Tag Archives: folk phrase

Coincidence? I think not!

“70% of the earth is water and 70% of the body is water. Is that a coincidence? I think not!”

Context: The informant is originally from Illinois and is now a junior at USC. According to her, on the first day back from winter break, her freshman year Spanish teacher asked the class if any of them knew what the second longest river in South America was. He pulled down one of those roll-up maps of South America and instead of explaining what the second longest river was, proceeded to go on a very long philosophical rant about astrology, during which the above quote was said. He continued talking (going wildly off topic), until eventually, he returned to his desk without telling them anything about the river, leaving the class very confused.

Now, with a subset of the informant’s friends who took the class, the phrase is used whenever anyone mentions anything related to a body, water, coincidence, or the phrase “i think not”. Despite the context of the conversation, this has developed into an inside joke, partially as a continuous mockery of the teacher, and partially as a remembrance of what the informant referred to as “the good old days”.

Analysis: Honestly, nothing brings a group together better than a common enemy. The inside joke created provides a reminder of shared experiences, moving beyond the context of the class to become a reminder of high school entirely.

However, the real value of this collection comes from the use of, “Coincidence? I think not!” which seems to be a traditional phrase consistently appended to the end of other sentences. The true relevance comes from the consistent use of this with no real knowledge of its origin. From quick research, the internet marks its origin as a quote from the 2004 movie “The Incredibles”, but from conversation with others and further research, it seems as if it has been used long before this (another internet forum notes that it was used in a movie from 1984). Attempts to date the phrase result in a terminus ante quem situation, in which it seems as if had to have been said before 2005, but nobody knows where it was originated or how it was popularized.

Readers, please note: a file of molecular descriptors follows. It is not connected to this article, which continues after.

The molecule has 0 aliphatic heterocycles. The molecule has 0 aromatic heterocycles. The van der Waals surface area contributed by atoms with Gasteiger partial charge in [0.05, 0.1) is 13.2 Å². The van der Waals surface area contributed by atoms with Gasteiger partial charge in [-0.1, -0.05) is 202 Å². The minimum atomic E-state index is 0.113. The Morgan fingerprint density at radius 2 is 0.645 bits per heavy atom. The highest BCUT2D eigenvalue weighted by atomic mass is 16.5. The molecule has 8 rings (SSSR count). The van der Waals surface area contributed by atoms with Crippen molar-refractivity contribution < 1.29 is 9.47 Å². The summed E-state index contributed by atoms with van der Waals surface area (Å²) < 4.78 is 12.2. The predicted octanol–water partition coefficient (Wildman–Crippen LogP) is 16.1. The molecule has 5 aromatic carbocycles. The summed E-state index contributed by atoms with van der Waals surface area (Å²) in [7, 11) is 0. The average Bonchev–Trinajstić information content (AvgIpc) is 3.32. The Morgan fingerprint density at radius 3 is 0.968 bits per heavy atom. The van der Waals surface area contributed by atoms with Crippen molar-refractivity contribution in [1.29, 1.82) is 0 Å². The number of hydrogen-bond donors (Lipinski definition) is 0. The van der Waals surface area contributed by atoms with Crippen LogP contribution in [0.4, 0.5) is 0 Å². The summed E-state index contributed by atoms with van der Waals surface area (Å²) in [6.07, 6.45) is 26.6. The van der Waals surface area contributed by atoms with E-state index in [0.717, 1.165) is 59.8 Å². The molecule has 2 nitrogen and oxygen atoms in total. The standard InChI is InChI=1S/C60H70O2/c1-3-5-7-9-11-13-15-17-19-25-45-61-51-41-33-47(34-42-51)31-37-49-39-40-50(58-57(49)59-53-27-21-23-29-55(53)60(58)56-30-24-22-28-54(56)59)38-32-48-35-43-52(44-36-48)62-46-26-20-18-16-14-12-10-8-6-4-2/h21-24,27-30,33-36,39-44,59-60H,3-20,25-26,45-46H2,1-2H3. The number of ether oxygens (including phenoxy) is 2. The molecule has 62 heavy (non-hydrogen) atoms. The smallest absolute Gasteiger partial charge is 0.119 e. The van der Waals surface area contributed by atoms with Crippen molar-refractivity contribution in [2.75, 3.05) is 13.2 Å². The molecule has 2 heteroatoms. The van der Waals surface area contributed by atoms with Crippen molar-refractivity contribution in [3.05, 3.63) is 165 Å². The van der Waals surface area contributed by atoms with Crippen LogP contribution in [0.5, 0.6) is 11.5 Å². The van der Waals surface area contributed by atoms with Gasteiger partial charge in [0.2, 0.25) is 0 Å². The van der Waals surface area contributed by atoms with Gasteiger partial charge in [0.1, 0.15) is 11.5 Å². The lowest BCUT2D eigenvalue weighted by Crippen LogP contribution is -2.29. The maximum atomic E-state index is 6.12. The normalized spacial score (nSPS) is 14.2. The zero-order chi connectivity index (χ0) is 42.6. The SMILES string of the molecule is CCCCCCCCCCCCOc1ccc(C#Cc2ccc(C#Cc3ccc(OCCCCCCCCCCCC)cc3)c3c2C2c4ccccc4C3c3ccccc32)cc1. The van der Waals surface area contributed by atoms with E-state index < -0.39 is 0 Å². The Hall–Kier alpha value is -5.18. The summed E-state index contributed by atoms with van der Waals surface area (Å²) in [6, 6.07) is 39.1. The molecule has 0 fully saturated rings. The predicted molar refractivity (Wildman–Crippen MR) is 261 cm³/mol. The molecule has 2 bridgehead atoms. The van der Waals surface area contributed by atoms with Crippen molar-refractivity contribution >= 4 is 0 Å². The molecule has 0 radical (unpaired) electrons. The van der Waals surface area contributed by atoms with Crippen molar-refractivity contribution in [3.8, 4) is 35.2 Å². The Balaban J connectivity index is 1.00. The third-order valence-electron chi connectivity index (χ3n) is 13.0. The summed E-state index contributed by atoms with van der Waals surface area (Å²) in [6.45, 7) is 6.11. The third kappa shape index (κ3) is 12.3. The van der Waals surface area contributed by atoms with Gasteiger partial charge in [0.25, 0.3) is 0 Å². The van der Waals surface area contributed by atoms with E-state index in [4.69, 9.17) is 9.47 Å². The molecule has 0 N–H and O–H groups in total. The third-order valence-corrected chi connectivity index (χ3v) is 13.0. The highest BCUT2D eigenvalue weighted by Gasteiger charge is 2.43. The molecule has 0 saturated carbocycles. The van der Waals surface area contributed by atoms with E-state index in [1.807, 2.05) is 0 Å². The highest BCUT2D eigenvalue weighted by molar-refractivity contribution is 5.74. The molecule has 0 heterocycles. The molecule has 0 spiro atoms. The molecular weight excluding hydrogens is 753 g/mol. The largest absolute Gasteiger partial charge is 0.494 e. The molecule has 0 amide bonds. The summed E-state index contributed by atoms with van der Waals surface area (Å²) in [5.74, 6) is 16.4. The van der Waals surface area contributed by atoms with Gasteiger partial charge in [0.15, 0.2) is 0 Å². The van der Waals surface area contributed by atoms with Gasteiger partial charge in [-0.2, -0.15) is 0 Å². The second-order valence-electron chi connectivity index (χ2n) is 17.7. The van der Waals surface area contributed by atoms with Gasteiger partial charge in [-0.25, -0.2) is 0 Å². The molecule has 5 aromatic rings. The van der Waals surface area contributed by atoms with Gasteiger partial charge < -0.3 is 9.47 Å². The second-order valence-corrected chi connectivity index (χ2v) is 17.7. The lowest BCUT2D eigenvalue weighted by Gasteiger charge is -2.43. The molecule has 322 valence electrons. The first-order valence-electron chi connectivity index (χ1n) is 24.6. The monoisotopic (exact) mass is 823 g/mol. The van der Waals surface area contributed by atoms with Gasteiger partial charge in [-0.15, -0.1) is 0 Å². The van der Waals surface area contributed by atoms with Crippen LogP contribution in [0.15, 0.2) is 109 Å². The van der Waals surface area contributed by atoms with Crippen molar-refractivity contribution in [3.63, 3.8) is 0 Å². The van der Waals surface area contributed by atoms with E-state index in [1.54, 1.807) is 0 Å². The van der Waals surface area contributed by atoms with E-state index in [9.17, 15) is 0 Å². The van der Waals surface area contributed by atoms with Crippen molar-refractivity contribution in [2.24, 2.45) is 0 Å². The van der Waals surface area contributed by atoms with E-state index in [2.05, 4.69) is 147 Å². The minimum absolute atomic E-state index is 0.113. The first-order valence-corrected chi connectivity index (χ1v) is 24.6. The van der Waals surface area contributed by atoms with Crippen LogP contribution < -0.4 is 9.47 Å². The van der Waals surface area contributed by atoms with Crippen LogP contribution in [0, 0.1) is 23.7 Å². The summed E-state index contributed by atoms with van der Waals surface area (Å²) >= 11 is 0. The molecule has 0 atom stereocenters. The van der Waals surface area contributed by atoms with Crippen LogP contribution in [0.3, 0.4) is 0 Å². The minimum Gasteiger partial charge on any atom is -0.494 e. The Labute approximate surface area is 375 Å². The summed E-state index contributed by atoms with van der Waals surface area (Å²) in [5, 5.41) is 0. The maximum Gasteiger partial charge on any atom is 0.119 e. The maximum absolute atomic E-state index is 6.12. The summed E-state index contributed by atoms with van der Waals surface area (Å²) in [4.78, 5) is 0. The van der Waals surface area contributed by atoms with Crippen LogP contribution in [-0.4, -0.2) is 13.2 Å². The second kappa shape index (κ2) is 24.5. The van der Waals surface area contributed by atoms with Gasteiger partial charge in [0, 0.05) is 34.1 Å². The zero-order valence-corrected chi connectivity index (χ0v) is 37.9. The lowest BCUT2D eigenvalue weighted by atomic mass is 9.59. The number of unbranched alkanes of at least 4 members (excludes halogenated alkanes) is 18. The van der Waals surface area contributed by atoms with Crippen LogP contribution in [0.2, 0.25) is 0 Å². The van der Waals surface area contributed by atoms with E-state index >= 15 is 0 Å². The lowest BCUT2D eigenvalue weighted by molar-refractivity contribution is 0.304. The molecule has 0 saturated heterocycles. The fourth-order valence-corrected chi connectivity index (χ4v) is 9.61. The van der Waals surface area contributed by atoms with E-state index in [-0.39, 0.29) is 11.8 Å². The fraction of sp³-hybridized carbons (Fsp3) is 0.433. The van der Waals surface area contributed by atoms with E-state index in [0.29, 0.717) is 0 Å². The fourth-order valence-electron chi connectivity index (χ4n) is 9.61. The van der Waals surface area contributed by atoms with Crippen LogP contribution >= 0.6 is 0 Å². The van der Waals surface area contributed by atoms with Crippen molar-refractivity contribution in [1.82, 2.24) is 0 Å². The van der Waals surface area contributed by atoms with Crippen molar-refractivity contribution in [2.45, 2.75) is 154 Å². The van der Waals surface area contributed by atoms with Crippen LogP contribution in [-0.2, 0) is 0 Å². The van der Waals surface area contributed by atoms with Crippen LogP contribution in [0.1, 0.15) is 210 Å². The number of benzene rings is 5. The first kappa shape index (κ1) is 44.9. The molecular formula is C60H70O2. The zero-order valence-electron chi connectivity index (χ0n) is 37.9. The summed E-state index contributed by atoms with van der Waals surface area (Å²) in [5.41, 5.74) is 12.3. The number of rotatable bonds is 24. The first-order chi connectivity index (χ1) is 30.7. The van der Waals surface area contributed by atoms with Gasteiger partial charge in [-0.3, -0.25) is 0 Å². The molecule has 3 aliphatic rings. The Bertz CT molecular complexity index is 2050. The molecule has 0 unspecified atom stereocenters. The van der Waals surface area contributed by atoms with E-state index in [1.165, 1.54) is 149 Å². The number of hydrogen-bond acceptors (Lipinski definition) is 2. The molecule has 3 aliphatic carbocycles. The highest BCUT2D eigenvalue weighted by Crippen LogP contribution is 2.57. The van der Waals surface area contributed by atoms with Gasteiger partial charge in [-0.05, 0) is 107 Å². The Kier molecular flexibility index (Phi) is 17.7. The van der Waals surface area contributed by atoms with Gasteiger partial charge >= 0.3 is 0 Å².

Slogan: “Two lines, one stripe, 干!”

Text: “两横,一竖,干!”
Pinyin (Simplified): liang heng, yi shu, gan
Translation: Two horizontal, one vertical, fight!

G is a Chinese international student from Anhui Province, Hefei City in China. During high school, he played in a soccer team.
G: “It’s about my soccer team in high school. It’s what we do before game. It’s a like slogan that we do before a game. Every player comes and together to form a circle and we put our hands together and we yell it. And the slogan goes “两横,一竖,干!” It’s not really a good translation, it’s like fighting but not in a good way. We’re using it positively but not in a good way. It’s almost near “f**k” but it’s a positive way we’re using it.”

There is an interesting juxtaposition to be mentioned with the positive denotation of such a negatively connoted word in this chant. This folk phrase, or folk chant is said for good luck and to release tension. It invokes a feeling of unity and comradery between players, which completely changes the meaning of the word in this specific context and therefore, changes the tone of the chant. On the surface level, it is merely a saying that describes how to write the word “干“ in Mandarin. The word itself, as G describes, means something negative and almost taboo whenever spoken aloud in a social setting different from this one. Perhaps because of the presence of the specific competitive sport team-player like atmosphere and tension about competing at all, this phrase seems to take the aggression of the phrase and repurpose into a chant of good luck and release of nerves. The act of doing it with fellow team members joins this community together and that they have something to share strengthens their bond. The meaning changes once it is uttered aloud in this context, making this folklore exclusive to this group of people and therefore only understandable to those who can understand the context that it is said in. This phrase has the exclusive purpose of bringing good luck and releasing tension similar to that of a charm.